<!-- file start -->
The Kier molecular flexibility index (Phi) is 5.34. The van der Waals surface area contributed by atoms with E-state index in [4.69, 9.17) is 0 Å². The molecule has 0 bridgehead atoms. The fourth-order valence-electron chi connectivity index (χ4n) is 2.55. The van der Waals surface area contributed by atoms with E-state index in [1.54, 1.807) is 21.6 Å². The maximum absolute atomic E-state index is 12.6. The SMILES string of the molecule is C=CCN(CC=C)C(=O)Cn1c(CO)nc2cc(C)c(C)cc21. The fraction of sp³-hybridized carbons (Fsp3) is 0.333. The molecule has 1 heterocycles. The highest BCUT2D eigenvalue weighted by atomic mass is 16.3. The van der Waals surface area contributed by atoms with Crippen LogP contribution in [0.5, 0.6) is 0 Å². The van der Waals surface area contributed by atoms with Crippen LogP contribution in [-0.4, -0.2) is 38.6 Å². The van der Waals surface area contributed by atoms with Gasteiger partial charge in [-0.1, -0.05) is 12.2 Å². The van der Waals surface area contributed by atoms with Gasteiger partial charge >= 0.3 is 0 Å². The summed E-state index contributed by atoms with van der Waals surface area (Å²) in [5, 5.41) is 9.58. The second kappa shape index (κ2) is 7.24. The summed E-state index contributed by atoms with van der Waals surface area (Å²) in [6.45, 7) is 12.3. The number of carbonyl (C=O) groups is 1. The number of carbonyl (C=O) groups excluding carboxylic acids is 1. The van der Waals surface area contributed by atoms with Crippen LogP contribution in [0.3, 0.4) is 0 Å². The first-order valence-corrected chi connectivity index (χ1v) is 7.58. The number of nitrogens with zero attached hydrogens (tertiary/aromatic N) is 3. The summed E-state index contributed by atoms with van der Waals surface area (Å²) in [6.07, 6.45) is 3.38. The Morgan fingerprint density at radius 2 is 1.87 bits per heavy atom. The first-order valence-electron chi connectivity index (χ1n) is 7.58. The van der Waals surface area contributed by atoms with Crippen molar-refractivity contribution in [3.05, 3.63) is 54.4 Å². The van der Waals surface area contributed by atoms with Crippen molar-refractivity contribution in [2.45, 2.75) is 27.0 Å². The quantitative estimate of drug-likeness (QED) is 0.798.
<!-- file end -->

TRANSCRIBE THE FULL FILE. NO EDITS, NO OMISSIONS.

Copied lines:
The Kier molecular flexibility index (Phi) is 5.34. The van der Waals surface area contributed by atoms with E-state index in [4.69, 9.17) is 0 Å². The molecule has 0 bridgehead atoms. The fourth-order valence-electron chi connectivity index (χ4n) is 2.55. The van der Waals surface area contributed by atoms with E-state index in [1.54, 1.807) is 21.6 Å². The maximum absolute atomic E-state index is 12.6. The SMILES string of the molecule is C=CCN(CC=C)C(=O)Cn1c(CO)nc2cc(C)c(C)cc21. The fraction of sp³-hybridized carbons (Fsp3) is 0.333. The molecule has 1 heterocycles. The highest BCUT2D eigenvalue weighted by atomic mass is 16.3. The van der Waals surface area contributed by atoms with Crippen LogP contribution in [0.5, 0.6) is 0 Å². The van der Waals surface area contributed by atoms with Crippen LogP contribution in [-0.4, -0.2) is 38.6 Å². The van der Waals surface area contributed by atoms with Gasteiger partial charge in [-0.1, -0.05) is 12.2 Å². The van der Waals surface area contributed by atoms with Gasteiger partial charge >= 0.3 is 0 Å². The summed E-state index contributed by atoms with van der Waals surface area (Å²) in [5, 5.41) is 9.58. The second kappa shape index (κ2) is 7.24. The summed E-state index contributed by atoms with van der Waals surface area (Å²) in [6.45, 7) is 12.3. The number of carbonyl (C=O) groups is 1. The number of carbonyl (C=O) groups excluding carboxylic acids is 1. The van der Waals surface area contributed by atoms with Crippen LogP contribution in [0.3, 0.4) is 0 Å². The first-order valence-corrected chi connectivity index (χ1v) is 7.58. The number of nitrogens with zero attached hydrogens (tertiary/aromatic N) is 3. The summed E-state index contributed by atoms with van der Waals surface area (Å²) in [6.07, 6.45) is 3.38. The Morgan fingerprint density at radius 2 is 1.87 bits per heavy atom. The first-order valence-electron chi connectivity index (χ1n) is 7.58. The van der Waals surface area contributed by atoms with Crippen molar-refractivity contribution in [3.05, 3.63) is 54.4 Å². The van der Waals surface area contributed by atoms with Crippen molar-refractivity contribution in [2.45, 2.75) is 27.0 Å². The quantitative estimate of drug-likeness (QED) is 0.798.